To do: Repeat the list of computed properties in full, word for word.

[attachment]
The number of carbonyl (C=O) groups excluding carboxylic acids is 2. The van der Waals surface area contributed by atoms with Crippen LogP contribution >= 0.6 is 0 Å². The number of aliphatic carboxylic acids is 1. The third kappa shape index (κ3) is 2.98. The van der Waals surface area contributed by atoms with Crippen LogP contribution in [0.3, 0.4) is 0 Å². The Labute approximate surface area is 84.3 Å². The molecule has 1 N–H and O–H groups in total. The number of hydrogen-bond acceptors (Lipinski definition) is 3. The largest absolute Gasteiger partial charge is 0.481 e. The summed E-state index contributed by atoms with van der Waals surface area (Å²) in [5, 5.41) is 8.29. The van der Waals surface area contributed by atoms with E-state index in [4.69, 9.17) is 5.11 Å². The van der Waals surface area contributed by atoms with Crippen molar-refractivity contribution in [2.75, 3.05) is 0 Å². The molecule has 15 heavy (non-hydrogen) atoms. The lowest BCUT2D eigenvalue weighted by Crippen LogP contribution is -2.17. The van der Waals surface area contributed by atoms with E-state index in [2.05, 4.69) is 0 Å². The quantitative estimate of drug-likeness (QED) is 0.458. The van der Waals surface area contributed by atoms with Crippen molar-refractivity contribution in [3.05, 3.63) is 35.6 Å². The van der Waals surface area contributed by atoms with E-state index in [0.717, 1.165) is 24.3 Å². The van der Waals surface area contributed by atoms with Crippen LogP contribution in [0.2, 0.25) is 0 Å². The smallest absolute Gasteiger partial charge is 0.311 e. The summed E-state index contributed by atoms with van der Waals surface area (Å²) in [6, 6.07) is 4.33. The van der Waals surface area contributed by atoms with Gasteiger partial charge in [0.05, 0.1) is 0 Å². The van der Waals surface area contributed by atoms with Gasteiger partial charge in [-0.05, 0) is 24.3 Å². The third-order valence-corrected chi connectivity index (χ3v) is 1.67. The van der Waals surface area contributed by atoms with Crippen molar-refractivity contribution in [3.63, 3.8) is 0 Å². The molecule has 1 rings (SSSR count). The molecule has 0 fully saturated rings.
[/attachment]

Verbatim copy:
The number of carbonyl (C=O) groups excluding carboxylic acids is 2. The van der Waals surface area contributed by atoms with Crippen LogP contribution >= 0.6 is 0 Å². The number of aliphatic carboxylic acids is 1. The third kappa shape index (κ3) is 2.98. The van der Waals surface area contributed by atoms with Crippen LogP contribution in [0.3, 0.4) is 0 Å². The Labute approximate surface area is 84.3 Å². The molecule has 1 N–H and O–H groups in total. The number of hydrogen-bond acceptors (Lipinski definition) is 3. The largest absolute Gasteiger partial charge is 0.481 e. The summed E-state index contributed by atoms with van der Waals surface area (Å²) in [5, 5.41) is 8.29. The van der Waals surface area contributed by atoms with E-state index in [4.69, 9.17) is 5.11 Å². The van der Waals surface area contributed by atoms with Crippen molar-refractivity contribution in [2.75, 3.05) is 0 Å². The molecule has 15 heavy (non-hydrogen) atoms. The lowest BCUT2D eigenvalue weighted by Crippen LogP contribution is -2.17. The van der Waals surface area contributed by atoms with E-state index in [2.05, 4.69) is 0 Å². The quantitative estimate of drug-likeness (QED) is 0.458. The van der Waals surface area contributed by atoms with Crippen molar-refractivity contribution in [3.05, 3.63) is 35.6 Å². The van der Waals surface area contributed by atoms with E-state index in [0.717, 1.165) is 24.3 Å². The van der Waals surface area contributed by atoms with Crippen LogP contribution in [0.2, 0.25) is 0 Å². The smallest absolute Gasteiger partial charge is 0.311 e. The summed E-state index contributed by atoms with van der Waals surface area (Å²) in [6, 6.07) is 4.33. The van der Waals surface area contributed by atoms with Gasteiger partial charge in [0.05, 0.1) is 0 Å². The van der Waals surface area contributed by atoms with Gasteiger partial charge in [-0.05, 0) is 24.3 Å². The third-order valence-corrected chi connectivity index (χ3v) is 1.67. The van der Waals surface area contributed by atoms with Crippen molar-refractivity contribution in [3.63, 3.8) is 0 Å². The molecule has 1 rings (SSSR count). The molecule has 0 fully saturated rings.